Duke Energy has completed the cleanup of a coal ash deposit and river sediment near the Schoolfield Dam, and the U.S. Environmental Protection Agency will scale back its monitoring of the Dan River.
City Council received the news Tuesday night during its semi-monthly business session.
“The data shows to us little need for sampling, said Myles Bartos, on-scene coordinator for EPA Region 3. “There is nothing out there as a result of the coal ash spill that is a cause for concern.”
Bartos said the EPA has taken 110 samples in the dredge area near the Schoolfield Dam, and more than 600 samples along the Dan River from the spill site in Eden, N.C., to Kerr Reservoir.
Coal ash was released into the river after a pipe under the main coal ash pond at Duke Energy’s shuttered Dan River Steam Station -- located 20 miles upstream from Danville -- broke on Feb. 2.
Bartos told City Council that all tests have shown safe drinking water and a quick return to normal levels of chemicals associated with the spill. The surface water of the river is safe for recreation, tests show.
The Virginia Department of Health’s warning about the quantity of fish that is safe to eat from the Dan River remains the same as it was prior to the coal ash spill.
Bartos said EPA sampling likely would occur only quarterly, but that state agencies will continue sediment, fish tissue and other biological sampling.
In addition, Duke Energy reports it has conducted nearly 2,000 surface and drinking water samples. The results showed safe drinking water quality since the beginning of the event, with surface water quality returning to normal conditions within days of the event.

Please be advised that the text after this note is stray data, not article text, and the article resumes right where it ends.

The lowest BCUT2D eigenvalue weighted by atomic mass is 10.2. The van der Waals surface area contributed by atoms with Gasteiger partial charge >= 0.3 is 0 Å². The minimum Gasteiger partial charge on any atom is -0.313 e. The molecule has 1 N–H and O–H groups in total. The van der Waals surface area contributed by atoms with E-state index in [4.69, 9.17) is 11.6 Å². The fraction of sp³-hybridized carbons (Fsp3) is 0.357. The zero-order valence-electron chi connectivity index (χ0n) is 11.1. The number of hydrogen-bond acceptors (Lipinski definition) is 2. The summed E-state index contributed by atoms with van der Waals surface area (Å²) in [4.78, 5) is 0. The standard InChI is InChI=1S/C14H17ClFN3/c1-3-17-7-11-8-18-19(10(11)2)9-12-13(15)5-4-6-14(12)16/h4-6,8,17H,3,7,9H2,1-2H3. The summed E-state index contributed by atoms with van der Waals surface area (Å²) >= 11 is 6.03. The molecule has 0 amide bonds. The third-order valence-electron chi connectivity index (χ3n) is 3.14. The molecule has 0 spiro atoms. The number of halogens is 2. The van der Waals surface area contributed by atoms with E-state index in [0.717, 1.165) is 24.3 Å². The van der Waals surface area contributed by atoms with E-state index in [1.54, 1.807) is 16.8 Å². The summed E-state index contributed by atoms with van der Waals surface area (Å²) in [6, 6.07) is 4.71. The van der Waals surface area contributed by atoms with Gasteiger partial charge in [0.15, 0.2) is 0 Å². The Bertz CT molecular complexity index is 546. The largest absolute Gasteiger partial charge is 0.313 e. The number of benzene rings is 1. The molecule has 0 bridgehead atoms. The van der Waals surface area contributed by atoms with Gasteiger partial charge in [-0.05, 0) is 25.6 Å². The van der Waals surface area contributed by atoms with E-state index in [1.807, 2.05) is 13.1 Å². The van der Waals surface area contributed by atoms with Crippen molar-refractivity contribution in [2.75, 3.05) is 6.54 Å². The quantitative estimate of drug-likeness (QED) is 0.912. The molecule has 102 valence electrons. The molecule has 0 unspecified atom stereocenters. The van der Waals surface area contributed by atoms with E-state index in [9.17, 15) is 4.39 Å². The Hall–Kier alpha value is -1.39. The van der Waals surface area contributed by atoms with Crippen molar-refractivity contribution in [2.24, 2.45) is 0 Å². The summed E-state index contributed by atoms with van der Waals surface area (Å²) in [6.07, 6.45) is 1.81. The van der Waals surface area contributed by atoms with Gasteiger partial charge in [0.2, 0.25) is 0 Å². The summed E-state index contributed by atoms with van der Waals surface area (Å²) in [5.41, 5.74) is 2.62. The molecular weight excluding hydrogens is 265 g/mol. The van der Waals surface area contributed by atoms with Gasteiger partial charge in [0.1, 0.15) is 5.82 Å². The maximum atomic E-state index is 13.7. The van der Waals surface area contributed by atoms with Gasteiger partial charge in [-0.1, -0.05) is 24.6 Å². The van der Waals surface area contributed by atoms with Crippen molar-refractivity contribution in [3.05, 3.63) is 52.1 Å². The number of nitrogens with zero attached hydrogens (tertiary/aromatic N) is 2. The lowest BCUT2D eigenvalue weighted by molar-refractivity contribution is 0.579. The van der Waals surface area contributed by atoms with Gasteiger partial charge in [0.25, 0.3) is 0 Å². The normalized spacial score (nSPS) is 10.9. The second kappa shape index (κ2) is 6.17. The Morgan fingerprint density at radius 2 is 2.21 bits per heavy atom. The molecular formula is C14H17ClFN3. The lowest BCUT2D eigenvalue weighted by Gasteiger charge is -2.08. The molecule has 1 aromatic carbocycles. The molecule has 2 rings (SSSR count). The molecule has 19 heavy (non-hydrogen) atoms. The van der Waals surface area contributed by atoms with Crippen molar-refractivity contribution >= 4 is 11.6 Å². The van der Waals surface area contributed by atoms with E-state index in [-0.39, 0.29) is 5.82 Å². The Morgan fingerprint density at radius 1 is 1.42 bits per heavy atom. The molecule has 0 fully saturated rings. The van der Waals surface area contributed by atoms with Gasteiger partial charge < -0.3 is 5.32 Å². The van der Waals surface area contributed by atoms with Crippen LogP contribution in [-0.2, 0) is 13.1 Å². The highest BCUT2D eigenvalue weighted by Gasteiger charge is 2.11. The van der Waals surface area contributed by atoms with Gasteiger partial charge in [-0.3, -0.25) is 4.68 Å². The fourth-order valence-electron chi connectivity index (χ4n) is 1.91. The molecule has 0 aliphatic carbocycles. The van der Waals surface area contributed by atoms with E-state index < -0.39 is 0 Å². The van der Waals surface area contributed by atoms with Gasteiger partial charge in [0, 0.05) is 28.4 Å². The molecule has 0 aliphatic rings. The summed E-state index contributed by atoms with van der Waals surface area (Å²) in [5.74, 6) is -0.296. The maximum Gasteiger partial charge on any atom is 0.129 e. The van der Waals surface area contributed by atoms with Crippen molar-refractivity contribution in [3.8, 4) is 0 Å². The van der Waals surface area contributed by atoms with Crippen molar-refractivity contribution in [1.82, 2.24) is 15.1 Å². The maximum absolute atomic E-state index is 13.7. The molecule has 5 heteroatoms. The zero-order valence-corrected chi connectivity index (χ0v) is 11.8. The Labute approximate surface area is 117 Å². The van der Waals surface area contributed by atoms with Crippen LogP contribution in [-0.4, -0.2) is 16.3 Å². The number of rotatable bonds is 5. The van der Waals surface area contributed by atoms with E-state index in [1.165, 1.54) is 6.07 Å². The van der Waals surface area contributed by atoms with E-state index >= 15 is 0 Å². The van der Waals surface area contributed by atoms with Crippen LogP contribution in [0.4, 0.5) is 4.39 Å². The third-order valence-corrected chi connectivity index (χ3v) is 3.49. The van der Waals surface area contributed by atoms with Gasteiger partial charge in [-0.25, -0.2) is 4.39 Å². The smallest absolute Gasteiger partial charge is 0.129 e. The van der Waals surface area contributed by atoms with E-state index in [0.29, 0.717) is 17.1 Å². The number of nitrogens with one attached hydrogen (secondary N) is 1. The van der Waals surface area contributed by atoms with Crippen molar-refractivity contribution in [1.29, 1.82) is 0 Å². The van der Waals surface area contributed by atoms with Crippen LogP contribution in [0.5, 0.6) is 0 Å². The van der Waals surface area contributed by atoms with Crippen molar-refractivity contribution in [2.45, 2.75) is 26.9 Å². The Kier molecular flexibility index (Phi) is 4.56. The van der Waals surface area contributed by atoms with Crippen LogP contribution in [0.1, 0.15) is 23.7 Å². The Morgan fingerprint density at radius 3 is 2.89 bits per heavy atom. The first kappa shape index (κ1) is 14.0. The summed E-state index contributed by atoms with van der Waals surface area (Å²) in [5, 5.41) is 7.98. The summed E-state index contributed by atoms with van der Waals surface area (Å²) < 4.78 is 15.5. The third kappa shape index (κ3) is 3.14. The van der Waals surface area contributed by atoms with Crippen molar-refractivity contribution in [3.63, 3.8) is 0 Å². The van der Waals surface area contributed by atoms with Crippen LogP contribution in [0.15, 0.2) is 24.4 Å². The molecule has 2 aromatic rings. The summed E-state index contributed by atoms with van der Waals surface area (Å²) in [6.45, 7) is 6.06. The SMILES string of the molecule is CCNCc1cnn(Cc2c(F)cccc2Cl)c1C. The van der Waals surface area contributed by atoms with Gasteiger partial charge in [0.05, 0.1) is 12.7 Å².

Davis Montgomery, Duke Energy district manager, reported to City Council that dredging was completed earlier this month just upstream from the Schoolfield Dam. Crews are now removing equipment and restoring Abreu-Grogan Park, which was closed to allow for the dredging operation.
Duke Energy contract crews began dredging operations on May 6. Dredging ended in the first week of July. Crews there removed 2,500 tons of coal ash and river sediment. The material removed was transported to a permitted landfill in Person County, N.C.
All operations were conducted under the direction of the EPA and in conjunction with state and other federal agencies.
Demobilization and restoration at the park are expected to take at least two more weeks. Montgomery said gravel placed over the parking lot and grass will be removed. Duke Energy will repair and repave portions of the parking lot and reseed grass areas.
In addition, Montgomery said the company is talking with the city’s Parks and Recreation Department to determine possible enhancements to the park. Those enhancements could include improved access to the river for fishing and boating, Montgomery said.
The park features a boat access ramp and a boathouse. The boathouse is open seasonally and allows water sports enthusiasts to rent a canoe, stand-up paddleboard or kayak hourly, daily or for the weekend. The Parks and Recreation Department also uses the park as a river access point when it conducts water recreational classes.
Duke Energy has delivered compensation to the City of Danville for revenue the city lost due to the closure of the park.